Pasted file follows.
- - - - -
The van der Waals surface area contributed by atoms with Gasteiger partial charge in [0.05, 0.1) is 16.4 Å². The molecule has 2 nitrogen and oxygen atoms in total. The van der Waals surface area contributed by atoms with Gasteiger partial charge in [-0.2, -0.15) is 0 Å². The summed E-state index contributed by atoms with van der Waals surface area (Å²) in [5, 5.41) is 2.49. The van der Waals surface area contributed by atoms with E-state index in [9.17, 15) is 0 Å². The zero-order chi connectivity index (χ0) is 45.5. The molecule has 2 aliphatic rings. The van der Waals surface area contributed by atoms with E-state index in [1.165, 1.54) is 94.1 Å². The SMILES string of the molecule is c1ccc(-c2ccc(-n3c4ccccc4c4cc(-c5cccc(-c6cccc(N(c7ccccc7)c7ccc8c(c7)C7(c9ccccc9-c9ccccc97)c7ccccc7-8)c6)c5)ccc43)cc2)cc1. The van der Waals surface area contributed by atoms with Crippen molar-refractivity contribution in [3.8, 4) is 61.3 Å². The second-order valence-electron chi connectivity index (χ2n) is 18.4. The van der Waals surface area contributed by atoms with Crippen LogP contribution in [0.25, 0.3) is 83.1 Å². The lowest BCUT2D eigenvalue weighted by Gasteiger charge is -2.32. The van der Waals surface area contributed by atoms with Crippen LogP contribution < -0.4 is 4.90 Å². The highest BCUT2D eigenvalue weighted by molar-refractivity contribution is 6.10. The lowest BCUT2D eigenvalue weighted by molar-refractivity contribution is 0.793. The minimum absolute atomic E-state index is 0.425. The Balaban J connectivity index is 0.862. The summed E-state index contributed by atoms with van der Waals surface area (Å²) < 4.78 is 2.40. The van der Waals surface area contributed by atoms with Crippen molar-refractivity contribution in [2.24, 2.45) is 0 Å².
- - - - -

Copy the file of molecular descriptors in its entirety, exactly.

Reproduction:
The van der Waals surface area contributed by atoms with Gasteiger partial charge in [0.05, 0.1) is 16.4 Å². The molecule has 2 nitrogen and oxygen atoms in total. The van der Waals surface area contributed by atoms with Gasteiger partial charge in [-0.2, -0.15) is 0 Å². The summed E-state index contributed by atoms with van der Waals surface area (Å²) in [5, 5.41) is 2.49. The van der Waals surface area contributed by atoms with E-state index in [9.17, 15) is 0 Å². The zero-order chi connectivity index (χ0) is 45.5. The molecule has 2 aliphatic rings. The van der Waals surface area contributed by atoms with E-state index in [1.165, 1.54) is 94.1 Å². The SMILES string of the molecule is c1ccc(-c2ccc(-n3c4ccccc4c4cc(-c5cccc(-c6cccc(N(c7ccccc7)c7ccc8c(c7)C7(c9ccccc9-c9ccccc97)c7ccccc7-8)c6)c5)ccc43)cc2)cc1. The van der Waals surface area contributed by atoms with Crippen molar-refractivity contribution in [3.8, 4) is 61.3 Å². The second-order valence-electron chi connectivity index (χ2n) is 18.4. The van der Waals surface area contributed by atoms with Crippen LogP contribution in [0.25, 0.3) is 83.1 Å². The lowest BCUT2D eigenvalue weighted by Gasteiger charge is -2.32. The van der Waals surface area contributed by atoms with Crippen LogP contribution < -0.4 is 4.90 Å². The highest BCUT2D eigenvalue weighted by molar-refractivity contribution is 6.10. The lowest BCUT2D eigenvalue weighted by molar-refractivity contribution is 0.793. The minimum absolute atomic E-state index is 0.425. The Balaban J connectivity index is 0.862. The summed E-state index contributed by atoms with van der Waals surface area (Å²) < 4.78 is 2.40. The van der Waals surface area contributed by atoms with Crippen molar-refractivity contribution in [2.24, 2.45) is 0 Å².